Two physicians hope to use their personal experiences to help patients receive upfront estimates of all costs related to their medical procedures and be told the identities and number of ancillary providers associated with their care to whom they will need to make payments.
Drs. Jennifer Hauler and Cleanne Cass are responsible for an Ohio delegation submitting a resolution (PDF)
to that effect for consideration at this weekend's American Osteopathic Association House of Delegates annual meeting
“The patient receiving services has every reason to expect full disclosure of all costs that they will incur as a result of the procedure(s) involved in their care, including any ancillary costs such as imaging, laboratory, medications, and services provided by professionals other than the physician they have personally directed to provide their care,” the resolution states.
“It seems so obvious,” said Cass, the author of the resolution. “You wouldn't think of getting your garage built and then not ask about the cost.”
But Hauler said that's what happened when her husband had a surgical procedure performed at an Ohio hospital. After the co-pay was made, she said they were told everything else was covered. All that was actually covered, however, were the hospital costs. After the procedure, she said her husband was billed thousands of dollars for anesthesia and laboratory services that she thought had been resolved.
“We were told nothing,” she said. “I'm a physician, I asked what I thought were the appropriate questions.”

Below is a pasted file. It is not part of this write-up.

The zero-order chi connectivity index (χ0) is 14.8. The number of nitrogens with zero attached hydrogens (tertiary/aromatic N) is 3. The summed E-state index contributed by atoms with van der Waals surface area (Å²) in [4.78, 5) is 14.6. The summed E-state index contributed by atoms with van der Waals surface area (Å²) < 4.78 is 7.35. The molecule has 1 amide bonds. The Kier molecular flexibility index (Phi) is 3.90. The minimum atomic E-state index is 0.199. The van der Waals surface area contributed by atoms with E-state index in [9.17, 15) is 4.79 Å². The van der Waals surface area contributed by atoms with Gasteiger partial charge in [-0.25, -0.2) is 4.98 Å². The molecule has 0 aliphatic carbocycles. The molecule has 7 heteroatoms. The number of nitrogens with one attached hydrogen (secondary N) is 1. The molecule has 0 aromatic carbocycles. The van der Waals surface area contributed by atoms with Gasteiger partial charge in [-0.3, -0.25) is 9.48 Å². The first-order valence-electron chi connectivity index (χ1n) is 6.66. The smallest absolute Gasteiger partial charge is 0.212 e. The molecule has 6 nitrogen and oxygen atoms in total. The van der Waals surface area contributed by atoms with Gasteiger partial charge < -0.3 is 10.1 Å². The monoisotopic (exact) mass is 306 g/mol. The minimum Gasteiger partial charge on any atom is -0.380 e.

In her case, Cass said that after her son was hospitalized, he received a “huge” pharmacy bill that was totally unexpected.
In addition to catching patients off guard, she said, these experiences may cause them to forgo needed medical procedures because they are afraid of surprise costs appearing on their bills. People also are reluctant to ask their providers too many questions, Cass said, because they don't want to be labeled as difficult patients.
Such concerns create a rift between patients and their primary-care doctor.
“Patients will come back from the hospital upset because they have all these bills they weren't prepared for,” Hauler said. “That tears apart the relationship.”
Ideally, Cass would like to see the American Medical Association come up with a corresponding resolution and “both medical families” could put pressure on regulators, hospitals and insurance companies to lift the veil on hidden costs.
Cass, the director of community care and education for the Hospice of Dayton, has served as a long-time wordsmith for the Ohio delegation. Resolutions she has written have led to changes in hospice and home care licensing and regulatory oversight, she said.
She's optimistic that the same could happen with this resolution.
“There's no other field where we buy something without knowing what it will cost,” Cass said.Follow Andis Robeznieks on Twitter: @MHARobeznieks